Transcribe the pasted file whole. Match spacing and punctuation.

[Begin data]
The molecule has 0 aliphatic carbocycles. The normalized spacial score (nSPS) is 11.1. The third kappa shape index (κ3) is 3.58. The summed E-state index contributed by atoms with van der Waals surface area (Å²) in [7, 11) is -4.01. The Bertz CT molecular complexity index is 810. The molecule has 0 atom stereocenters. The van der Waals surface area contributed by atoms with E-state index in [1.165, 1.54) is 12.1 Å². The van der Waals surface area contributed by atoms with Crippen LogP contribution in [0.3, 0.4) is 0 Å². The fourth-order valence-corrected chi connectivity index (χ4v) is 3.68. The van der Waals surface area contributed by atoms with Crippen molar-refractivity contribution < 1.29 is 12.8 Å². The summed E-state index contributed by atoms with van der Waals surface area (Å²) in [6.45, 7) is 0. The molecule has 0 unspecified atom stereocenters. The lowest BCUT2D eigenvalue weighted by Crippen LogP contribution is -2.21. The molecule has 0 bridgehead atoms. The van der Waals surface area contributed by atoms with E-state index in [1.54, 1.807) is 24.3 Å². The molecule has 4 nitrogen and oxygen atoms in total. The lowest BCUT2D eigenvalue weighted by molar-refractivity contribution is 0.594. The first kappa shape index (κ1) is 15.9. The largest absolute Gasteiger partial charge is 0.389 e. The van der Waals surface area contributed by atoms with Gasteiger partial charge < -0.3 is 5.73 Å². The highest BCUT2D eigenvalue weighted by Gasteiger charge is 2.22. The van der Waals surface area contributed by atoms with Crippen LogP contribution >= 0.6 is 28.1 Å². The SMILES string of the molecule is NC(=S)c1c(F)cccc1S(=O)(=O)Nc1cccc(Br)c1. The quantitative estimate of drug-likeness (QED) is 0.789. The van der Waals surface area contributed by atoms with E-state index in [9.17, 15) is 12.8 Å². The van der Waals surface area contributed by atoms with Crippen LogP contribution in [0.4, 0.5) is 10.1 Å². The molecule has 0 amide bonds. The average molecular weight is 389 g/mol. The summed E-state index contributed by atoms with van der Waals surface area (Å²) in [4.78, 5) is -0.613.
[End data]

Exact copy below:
The molecule has 0 aliphatic carbocycles. The normalized spacial score (nSPS) is 11.1. The third kappa shape index (κ3) is 3.58. The summed E-state index contributed by atoms with van der Waals surface area (Å²) in [7, 11) is -4.01. The Bertz CT molecular complexity index is 810. The molecule has 0 atom stereocenters. The van der Waals surface area contributed by atoms with E-state index in [1.165, 1.54) is 12.1 Å². The van der Waals surface area contributed by atoms with Crippen LogP contribution in [0.3, 0.4) is 0 Å². The fourth-order valence-corrected chi connectivity index (χ4v) is 3.68. The van der Waals surface area contributed by atoms with Crippen molar-refractivity contribution < 1.29 is 12.8 Å². The summed E-state index contributed by atoms with van der Waals surface area (Å²) in [6.45, 7) is 0. The molecule has 0 unspecified atom stereocenters. The lowest BCUT2D eigenvalue weighted by Crippen LogP contribution is -2.21. The molecule has 0 bridgehead atoms. The van der Waals surface area contributed by atoms with E-state index in [1.54, 1.807) is 24.3 Å². The molecule has 4 nitrogen and oxygen atoms in total. The lowest BCUT2D eigenvalue weighted by molar-refractivity contribution is 0.594. The first kappa shape index (κ1) is 15.9. The largest absolute Gasteiger partial charge is 0.389 e. The van der Waals surface area contributed by atoms with Gasteiger partial charge < -0.3 is 5.73 Å². The highest BCUT2D eigenvalue weighted by Gasteiger charge is 2.22. The van der Waals surface area contributed by atoms with Crippen LogP contribution >= 0.6 is 28.1 Å². The SMILES string of the molecule is NC(=S)c1c(F)cccc1S(=O)(=O)Nc1cccc(Br)c1. The quantitative estimate of drug-likeness (QED) is 0.789. The van der Waals surface area contributed by atoms with E-state index in [9.17, 15) is 12.8 Å². The van der Waals surface area contributed by atoms with Crippen LogP contribution in [0.4, 0.5) is 10.1 Å². The molecule has 0 amide bonds. The average molecular weight is 389 g/mol. The summed E-state index contributed by atoms with van der Waals surface area (Å²) in [4.78, 5) is -0.613.